Liz: It's a fun question. So back in my younger days, I was an HR person and I lived through the dot com bust, and I lived in San Francisco at the time. And so I wrote a lot of severance agreements and I hated that feeling of seeing someone in the kitchen and being like, "Don't put a lot out this weekend, 'cause Monday's gonna suck for you." So once things stabilized a little bit, I asked to go to the happy side. I wanted to get people jobs, not take them away, and so I went on to the recruiting team at that company, that no longer exists, but I went on the recruiting team and then kind of move forward to that direction. And recruiting was so great for me because it could be part-time. It didn't have to be in the office. And so as I became a mom, recruiting was just an awesome fit, so I stayed.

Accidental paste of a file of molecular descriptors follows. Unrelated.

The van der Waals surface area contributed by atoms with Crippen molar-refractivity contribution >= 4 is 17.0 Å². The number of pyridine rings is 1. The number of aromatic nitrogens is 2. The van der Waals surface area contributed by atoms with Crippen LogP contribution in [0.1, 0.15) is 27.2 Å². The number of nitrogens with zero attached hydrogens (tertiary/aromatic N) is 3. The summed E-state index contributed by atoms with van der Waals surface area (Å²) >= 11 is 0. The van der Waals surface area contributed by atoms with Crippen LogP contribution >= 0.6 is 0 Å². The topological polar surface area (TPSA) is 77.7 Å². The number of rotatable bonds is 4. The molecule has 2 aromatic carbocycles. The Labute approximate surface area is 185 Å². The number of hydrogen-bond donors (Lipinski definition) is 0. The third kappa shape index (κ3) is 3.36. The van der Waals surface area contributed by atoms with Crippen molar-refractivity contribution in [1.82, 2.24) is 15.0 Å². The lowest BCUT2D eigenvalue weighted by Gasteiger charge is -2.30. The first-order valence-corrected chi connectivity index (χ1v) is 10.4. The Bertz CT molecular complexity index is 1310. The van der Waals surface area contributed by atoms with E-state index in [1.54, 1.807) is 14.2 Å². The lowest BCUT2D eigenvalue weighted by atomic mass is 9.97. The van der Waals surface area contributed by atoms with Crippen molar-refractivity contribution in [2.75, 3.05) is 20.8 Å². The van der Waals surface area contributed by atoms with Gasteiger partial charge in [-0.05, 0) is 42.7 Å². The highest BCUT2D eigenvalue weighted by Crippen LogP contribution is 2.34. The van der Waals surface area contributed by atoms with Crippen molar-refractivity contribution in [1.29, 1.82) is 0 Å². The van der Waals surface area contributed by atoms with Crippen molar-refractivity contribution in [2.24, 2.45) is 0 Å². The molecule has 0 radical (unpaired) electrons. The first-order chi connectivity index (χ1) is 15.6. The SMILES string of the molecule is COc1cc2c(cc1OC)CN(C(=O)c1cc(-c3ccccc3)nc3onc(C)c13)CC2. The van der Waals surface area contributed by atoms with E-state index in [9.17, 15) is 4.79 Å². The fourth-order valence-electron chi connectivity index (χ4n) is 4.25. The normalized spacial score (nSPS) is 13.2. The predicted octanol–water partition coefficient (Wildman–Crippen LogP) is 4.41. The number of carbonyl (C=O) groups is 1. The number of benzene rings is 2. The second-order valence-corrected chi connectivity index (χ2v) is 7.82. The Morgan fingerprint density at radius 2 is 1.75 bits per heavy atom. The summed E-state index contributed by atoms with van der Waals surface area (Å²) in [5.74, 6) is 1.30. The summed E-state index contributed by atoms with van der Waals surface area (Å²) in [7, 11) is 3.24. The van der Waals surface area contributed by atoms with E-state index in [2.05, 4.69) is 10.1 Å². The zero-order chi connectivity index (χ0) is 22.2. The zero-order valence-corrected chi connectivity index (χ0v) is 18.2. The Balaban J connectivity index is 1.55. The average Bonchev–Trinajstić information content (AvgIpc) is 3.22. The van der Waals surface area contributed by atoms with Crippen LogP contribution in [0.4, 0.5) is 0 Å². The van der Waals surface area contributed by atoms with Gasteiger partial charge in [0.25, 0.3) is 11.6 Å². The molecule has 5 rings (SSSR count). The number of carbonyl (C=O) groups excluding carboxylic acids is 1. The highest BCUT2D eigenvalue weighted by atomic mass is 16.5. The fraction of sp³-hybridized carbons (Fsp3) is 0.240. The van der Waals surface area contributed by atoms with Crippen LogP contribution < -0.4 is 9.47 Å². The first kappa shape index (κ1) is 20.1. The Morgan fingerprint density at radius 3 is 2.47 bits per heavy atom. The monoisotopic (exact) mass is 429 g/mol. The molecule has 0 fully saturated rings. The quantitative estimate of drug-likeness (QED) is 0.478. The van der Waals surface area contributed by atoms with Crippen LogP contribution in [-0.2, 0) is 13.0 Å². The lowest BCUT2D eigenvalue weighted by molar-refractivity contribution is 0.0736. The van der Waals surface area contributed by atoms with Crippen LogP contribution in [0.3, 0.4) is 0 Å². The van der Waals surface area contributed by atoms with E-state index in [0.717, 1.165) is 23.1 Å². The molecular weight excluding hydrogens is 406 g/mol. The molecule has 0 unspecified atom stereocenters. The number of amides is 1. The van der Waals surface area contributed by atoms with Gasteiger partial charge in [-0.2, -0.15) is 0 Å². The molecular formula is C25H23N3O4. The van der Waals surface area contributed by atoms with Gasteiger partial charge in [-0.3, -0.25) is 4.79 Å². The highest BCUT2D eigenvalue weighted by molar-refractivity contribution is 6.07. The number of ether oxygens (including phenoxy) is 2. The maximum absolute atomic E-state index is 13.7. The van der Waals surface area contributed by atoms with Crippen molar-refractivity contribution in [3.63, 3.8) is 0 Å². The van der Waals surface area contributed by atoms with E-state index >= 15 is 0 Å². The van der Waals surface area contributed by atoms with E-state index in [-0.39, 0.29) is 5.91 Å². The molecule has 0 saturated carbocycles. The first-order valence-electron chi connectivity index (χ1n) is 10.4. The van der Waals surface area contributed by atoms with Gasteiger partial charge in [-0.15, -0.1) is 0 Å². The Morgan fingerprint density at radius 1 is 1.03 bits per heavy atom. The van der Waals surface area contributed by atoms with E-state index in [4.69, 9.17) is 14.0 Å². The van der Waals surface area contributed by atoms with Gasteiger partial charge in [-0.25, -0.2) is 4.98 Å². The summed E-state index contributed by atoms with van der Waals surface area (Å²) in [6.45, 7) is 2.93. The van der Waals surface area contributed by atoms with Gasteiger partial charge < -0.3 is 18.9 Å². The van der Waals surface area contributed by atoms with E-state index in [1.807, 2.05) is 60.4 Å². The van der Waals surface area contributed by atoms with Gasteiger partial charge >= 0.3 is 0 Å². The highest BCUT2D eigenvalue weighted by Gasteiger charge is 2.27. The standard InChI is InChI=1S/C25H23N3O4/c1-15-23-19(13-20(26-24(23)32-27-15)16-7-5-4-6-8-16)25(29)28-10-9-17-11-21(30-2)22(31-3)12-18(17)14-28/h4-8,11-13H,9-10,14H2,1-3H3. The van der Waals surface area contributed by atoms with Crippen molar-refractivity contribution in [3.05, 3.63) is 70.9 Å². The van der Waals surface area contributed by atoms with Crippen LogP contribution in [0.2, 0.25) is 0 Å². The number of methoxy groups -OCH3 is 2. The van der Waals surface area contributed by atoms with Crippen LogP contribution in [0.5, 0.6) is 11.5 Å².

Lorelei: Nice. Well, we're so glad that you did, and I love that you set me up for a gender-specific questions. Right, 'cause moms, we gotta stay flexible, and just because of the many facets of womanhood, a lot of challenges exist in the workplace. Are there any gender-specific challenges that exist in the world of recruiting or when working with recruiters?